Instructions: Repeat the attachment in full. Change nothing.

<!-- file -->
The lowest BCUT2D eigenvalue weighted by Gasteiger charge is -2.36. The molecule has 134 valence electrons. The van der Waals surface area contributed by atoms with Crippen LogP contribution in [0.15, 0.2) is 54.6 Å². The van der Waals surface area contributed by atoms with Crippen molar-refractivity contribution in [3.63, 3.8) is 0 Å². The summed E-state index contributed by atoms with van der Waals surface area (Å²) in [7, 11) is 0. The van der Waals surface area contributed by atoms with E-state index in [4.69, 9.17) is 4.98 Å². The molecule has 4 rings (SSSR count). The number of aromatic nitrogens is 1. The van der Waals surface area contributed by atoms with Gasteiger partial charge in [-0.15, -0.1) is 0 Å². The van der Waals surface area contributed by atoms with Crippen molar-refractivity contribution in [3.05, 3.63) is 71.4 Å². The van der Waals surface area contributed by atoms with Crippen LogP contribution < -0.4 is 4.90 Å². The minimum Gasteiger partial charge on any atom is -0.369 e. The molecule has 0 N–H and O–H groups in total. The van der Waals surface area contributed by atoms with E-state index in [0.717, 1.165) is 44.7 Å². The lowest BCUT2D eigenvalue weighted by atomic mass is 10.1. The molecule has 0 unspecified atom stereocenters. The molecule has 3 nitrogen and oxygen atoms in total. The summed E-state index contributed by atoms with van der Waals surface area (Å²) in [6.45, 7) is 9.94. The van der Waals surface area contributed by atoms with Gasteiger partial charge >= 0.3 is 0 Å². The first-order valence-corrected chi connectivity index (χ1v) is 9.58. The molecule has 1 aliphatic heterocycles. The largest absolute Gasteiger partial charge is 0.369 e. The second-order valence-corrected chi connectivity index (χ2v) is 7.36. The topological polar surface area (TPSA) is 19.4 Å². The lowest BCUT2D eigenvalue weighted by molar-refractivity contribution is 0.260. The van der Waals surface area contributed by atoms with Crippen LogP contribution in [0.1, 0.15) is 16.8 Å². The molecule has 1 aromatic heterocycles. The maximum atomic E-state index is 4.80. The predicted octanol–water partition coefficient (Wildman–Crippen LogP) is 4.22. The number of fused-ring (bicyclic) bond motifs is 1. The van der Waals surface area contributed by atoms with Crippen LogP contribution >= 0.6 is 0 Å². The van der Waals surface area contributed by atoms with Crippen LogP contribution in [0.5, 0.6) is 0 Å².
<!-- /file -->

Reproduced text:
The lowest BCUT2D eigenvalue weighted by Gasteiger charge is -2.36. The molecule has 134 valence electrons. The van der Waals surface area contributed by atoms with Crippen LogP contribution in [0.15, 0.2) is 54.6 Å². The van der Waals surface area contributed by atoms with Crippen molar-refractivity contribution in [3.63, 3.8) is 0 Å². The summed E-state index contributed by atoms with van der Waals surface area (Å²) in [7, 11) is 0. The van der Waals surface area contributed by atoms with E-state index in [4.69, 9.17) is 4.98 Å². The molecule has 4 rings (SSSR count). The number of aromatic nitrogens is 1. The van der Waals surface area contributed by atoms with Gasteiger partial charge in [-0.15, -0.1) is 0 Å². The van der Waals surface area contributed by atoms with Crippen molar-refractivity contribution in [3.05, 3.63) is 71.4 Å². The van der Waals surface area contributed by atoms with Crippen LogP contribution < -0.4 is 4.90 Å². The minimum Gasteiger partial charge on any atom is -0.369 e. The molecule has 0 N–H and O–H groups in total. The van der Waals surface area contributed by atoms with E-state index in [0.717, 1.165) is 44.7 Å². The lowest BCUT2D eigenvalue weighted by atomic mass is 10.1. The molecule has 0 unspecified atom stereocenters. The molecule has 3 nitrogen and oxygen atoms in total. The summed E-state index contributed by atoms with van der Waals surface area (Å²) in [6.45, 7) is 9.94. The van der Waals surface area contributed by atoms with Gasteiger partial charge >= 0.3 is 0 Å². The first-order valence-corrected chi connectivity index (χ1v) is 9.58. The molecule has 1 aliphatic heterocycles. The largest absolute Gasteiger partial charge is 0.369 e. The second-order valence-corrected chi connectivity index (χ2v) is 7.36. The topological polar surface area (TPSA) is 19.4 Å². The lowest BCUT2D eigenvalue weighted by molar-refractivity contribution is 0.260. The van der Waals surface area contributed by atoms with Crippen LogP contribution in [0.1, 0.15) is 16.8 Å². The molecule has 1 aromatic heterocycles. The maximum atomic E-state index is 4.80. The predicted octanol–water partition coefficient (Wildman–Crippen LogP) is 4.22. The number of fused-ring (bicyclic) bond motifs is 1. The van der Waals surface area contributed by atoms with Crippen LogP contribution >= 0.6 is 0 Å². The van der Waals surface area contributed by atoms with Crippen LogP contribution in [0.5, 0.6) is 0 Å².